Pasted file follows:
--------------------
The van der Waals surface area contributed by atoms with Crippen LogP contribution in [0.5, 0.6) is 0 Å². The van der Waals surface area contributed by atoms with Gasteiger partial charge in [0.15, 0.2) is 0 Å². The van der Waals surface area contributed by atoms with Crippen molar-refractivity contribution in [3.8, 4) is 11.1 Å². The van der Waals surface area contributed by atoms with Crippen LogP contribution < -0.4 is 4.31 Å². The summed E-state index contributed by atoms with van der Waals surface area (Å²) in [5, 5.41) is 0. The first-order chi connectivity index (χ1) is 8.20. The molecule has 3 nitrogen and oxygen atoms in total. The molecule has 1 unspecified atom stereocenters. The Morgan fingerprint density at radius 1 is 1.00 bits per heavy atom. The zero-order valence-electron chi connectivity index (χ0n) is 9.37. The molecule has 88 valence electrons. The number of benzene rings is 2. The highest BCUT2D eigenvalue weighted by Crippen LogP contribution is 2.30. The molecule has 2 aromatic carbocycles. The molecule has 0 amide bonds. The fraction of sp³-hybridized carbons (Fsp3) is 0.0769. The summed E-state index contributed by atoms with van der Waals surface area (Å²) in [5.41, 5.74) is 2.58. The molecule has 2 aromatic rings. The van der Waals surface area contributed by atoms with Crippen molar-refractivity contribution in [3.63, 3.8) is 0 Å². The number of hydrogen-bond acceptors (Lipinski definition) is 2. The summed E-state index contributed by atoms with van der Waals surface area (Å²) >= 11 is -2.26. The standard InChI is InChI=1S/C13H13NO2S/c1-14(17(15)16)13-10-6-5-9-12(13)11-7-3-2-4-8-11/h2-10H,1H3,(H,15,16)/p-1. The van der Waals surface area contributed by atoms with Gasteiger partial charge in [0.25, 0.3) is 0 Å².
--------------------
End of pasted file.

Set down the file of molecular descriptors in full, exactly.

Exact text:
The van der Waals surface area contributed by atoms with Crippen LogP contribution in [0.5, 0.6) is 0 Å². The van der Waals surface area contributed by atoms with Gasteiger partial charge in [0.15, 0.2) is 0 Å². The van der Waals surface area contributed by atoms with Crippen molar-refractivity contribution in [3.8, 4) is 11.1 Å². The van der Waals surface area contributed by atoms with Crippen LogP contribution < -0.4 is 4.31 Å². The summed E-state index contributed by atoms with van der Waals surface area (Å²) in [5, 5.41) is 0. The first-order chi connectivity index (χ1) is 8.20. The molecule has 3 nitrogen and oxygen atoms in total. The molecule has 1 unspecified atom stereocenters. The Morgan fingerprint density at radius 1 is 1.00 bits per heavy atom. The zero-order valence-electron chi connectivity index (χ0n) is 9.37. The molecule has 88 valence electrons. The number of benzene rings is 2. The highest BCUT2D eigenvalue weighted by Crippen LogP contribution is 2.30. The molecule has 2 aromatic carbocycles. The molecule has 0 amide bonds. The fraction of sp³-hybridized carbons (Fsp3) is 0.0769. The summed E-state index contributed by atoms with van der Waals surface area (Å²) in [5.41, 5.74) is 2.58. The molecule has 2 aromatic rings. The van der Waals surface area contributed by atoms with Crippen molar-refractivity contribution in [3.63, 3.8) is 0 Å². The number of hydrogen-bond acceptors (Lipinski definition) is 2. The summed E-state index contributed by atoms with van der Waals surface area (Å²) >= 11 is -2.26. The standard InChI is InChI=1S/C13H13NO2S/c1-14(17(15)16)13-10-6-5-9-12(13)11-7-3-2-4-8-11/h2-10H,1H3,(H,15,16)/p-1. The van der Waals surface area contributed by atoms with Gasteiger partial charge in [0.25, 0.3) is 0 Å².